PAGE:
389 F2d 46 Powe v. Commissioner on Internal Revenue

389 F.2d 46

68-1 USTC P 12,500

Margaret Thomas POWE, William A. Powe, Petitioners,
v.
COMMISSIONER ON INTERNAL REVENUE, Respondent.

No. 24299.

United States Court of Appeals Fifth Circuit.

Dec. 18, 1967, Rehearings Denied Feb. 23, 1968.

deQuincy V. Sutton, Meridian, Miss., for petitioners.

Lester R. Uretz, Chief Counsel, IRS, Christopher J. Ray, Atty., IRS, Mitchell Rogovin, Asst. Atty. Gen., Lee A. Jackson, Harry Marselli, Meyer Rothwacks, Deene R. Goodlaw, William A. Frienlander, Attys., Dept. of Justice, Washington, D.C., for respondent.

Before RIVES and GODBOLD, Circuit Judges, and HUGHES, District Judge.

PER CURIAM.

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1

On April 22, 1958, petitioners, husband and wife, created an irrevocable trust for the benefit of various members of their family. The property conveyed, among other items consisted of nine parcels of land. A gift tax return, filed for the year 1958, reported the fair market value of the nine parcels as $326,630.00. The Commissioner of Internal Revenue, in a deficiency notice, increased the valuation to $664,179.00. In a hearing before the Tax Court, following the deficiency assessment the total value of the land involved was fixed at $531,970.00. We affirm.

2

The principal questions involved are: (1) whether the Tax Court is limited to making adjustments in the value of the particular items included in the deficiency notice and (2) whether the Tax Court's valuation is supported by substantial evidence.

3

The Commissioner's deficiency notice to petitioners did not include the mineral interests as a separate item in determining the value of each of the tracts of land involved. It is petitioners' contention that for this reason the Tax Court should have valued the lands without consideration of the minerals therein. In making its re-determination of tax liability the Tax Court is free to consider all elements reflected in the record. In Bernstein v. Commissioner of Internal Revenue, 5 Cir., 267 F.2d 879 (1959) this Court, in approving the Tax Court's decision, said at p. 881:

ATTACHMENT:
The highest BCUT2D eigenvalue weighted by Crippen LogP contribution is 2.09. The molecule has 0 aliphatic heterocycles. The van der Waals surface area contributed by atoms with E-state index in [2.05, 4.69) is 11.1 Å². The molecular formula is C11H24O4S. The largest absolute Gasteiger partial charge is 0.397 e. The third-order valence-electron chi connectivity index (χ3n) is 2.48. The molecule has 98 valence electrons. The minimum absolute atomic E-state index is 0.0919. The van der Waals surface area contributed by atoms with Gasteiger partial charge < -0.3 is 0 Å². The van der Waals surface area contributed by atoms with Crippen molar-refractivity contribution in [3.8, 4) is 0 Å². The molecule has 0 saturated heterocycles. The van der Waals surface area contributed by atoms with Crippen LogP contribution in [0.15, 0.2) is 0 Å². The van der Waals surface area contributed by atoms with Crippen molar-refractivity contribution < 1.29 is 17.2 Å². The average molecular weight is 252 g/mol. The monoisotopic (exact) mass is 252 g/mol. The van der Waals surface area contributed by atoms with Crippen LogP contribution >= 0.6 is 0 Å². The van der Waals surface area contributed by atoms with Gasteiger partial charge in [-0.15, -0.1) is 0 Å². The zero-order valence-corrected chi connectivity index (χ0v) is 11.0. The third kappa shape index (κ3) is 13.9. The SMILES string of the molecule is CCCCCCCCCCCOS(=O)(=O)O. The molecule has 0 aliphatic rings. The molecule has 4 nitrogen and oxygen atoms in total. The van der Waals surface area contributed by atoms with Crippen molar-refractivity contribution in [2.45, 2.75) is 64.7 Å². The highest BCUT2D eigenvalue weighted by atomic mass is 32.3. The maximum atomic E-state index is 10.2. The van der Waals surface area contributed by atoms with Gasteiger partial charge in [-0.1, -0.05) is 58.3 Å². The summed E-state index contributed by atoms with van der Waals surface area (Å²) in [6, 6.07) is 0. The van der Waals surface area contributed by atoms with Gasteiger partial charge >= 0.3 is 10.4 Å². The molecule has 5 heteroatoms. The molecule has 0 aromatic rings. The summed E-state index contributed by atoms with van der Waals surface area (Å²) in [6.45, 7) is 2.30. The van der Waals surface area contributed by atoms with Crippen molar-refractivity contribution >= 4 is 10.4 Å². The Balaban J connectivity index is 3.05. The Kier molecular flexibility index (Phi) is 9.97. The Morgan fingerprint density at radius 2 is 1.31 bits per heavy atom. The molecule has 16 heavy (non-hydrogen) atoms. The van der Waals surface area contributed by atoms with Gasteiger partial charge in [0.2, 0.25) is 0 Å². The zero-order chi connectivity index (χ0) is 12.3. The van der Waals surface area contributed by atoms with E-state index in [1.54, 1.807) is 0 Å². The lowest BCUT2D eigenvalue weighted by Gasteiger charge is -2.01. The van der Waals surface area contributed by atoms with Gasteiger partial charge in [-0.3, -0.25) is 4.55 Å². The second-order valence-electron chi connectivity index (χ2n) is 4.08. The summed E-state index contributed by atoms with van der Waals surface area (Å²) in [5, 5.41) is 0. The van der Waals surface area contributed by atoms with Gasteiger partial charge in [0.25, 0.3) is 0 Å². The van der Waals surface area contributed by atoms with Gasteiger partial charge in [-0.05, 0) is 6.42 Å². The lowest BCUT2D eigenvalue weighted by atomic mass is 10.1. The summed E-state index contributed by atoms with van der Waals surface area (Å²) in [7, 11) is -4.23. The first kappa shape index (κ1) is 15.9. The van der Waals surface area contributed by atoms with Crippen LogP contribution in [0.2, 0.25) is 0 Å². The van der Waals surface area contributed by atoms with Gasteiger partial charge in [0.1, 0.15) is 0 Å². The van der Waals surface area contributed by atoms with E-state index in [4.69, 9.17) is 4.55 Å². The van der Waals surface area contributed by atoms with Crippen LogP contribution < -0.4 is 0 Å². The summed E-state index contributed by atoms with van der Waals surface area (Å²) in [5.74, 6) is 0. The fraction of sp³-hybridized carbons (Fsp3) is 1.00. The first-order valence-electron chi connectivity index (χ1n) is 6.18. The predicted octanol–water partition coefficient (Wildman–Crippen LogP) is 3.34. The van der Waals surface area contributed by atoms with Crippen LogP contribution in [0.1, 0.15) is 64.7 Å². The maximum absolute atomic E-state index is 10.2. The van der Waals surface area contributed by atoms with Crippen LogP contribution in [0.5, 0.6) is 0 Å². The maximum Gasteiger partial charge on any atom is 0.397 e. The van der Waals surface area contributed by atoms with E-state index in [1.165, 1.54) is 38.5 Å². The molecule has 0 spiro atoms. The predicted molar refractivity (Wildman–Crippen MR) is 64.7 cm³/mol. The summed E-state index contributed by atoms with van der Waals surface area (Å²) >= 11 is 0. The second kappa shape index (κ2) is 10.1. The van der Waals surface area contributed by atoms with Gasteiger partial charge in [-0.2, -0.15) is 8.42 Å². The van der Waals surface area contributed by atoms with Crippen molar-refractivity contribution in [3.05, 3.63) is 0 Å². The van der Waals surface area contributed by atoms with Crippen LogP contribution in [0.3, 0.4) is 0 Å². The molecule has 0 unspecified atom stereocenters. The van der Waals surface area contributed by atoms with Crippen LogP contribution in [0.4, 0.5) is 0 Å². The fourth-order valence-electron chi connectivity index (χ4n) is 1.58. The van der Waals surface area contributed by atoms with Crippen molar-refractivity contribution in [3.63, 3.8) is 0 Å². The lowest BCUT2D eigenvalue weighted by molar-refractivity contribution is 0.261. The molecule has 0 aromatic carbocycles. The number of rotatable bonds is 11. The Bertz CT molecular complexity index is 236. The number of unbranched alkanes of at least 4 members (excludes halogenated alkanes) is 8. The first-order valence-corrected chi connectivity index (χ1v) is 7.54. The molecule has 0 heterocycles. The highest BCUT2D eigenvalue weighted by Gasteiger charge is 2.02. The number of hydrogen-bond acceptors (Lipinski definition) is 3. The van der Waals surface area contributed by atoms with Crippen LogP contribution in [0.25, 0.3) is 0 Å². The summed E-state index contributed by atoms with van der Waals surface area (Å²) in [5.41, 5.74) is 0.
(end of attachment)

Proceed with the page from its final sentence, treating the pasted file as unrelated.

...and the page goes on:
4

'The taxpayer takes the position before us that the Tax Court's findings and decision depart from and are not responsive to the issues as they were submitted to the Tax Court. * * * It is immaterial whether the Commissioner proceeded upon a wrong theory in determining the deficiency, and the taxpayer has the burden of showing that the assessment is wrong on any proper theory.'

5

While not of significance it might be pointed out that the value found by the Tax Court in the case of each piece of land was less than set out in the deficiency notice even with the inclusion of the mineral interests in the lands conveyed.

6

With reference to the second and principal question the Tax Court's valuation of the lands involved is supported by substantial evidence. In determining the value of each tract the Court recognized the mineral interest, timber, and young growth as well as the bare land. It was, however of each of these sary to list the value of each of these items. The Court's findings have basis in the record, are detailed as to each tract of land and its conclusions are well reasoned.

The decision is

7

Affirmed.

ON PETITION FOR REHEARING EN BANC

PER CURIAM:

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8

The Petition for Rehearing is denied and no member of this panel nor Judge in regular active on the Court having requested that the Court be polled on rehearing en banc, Rule 25(a), subpar. (b), the Petition for Rehearing En Banc is denied.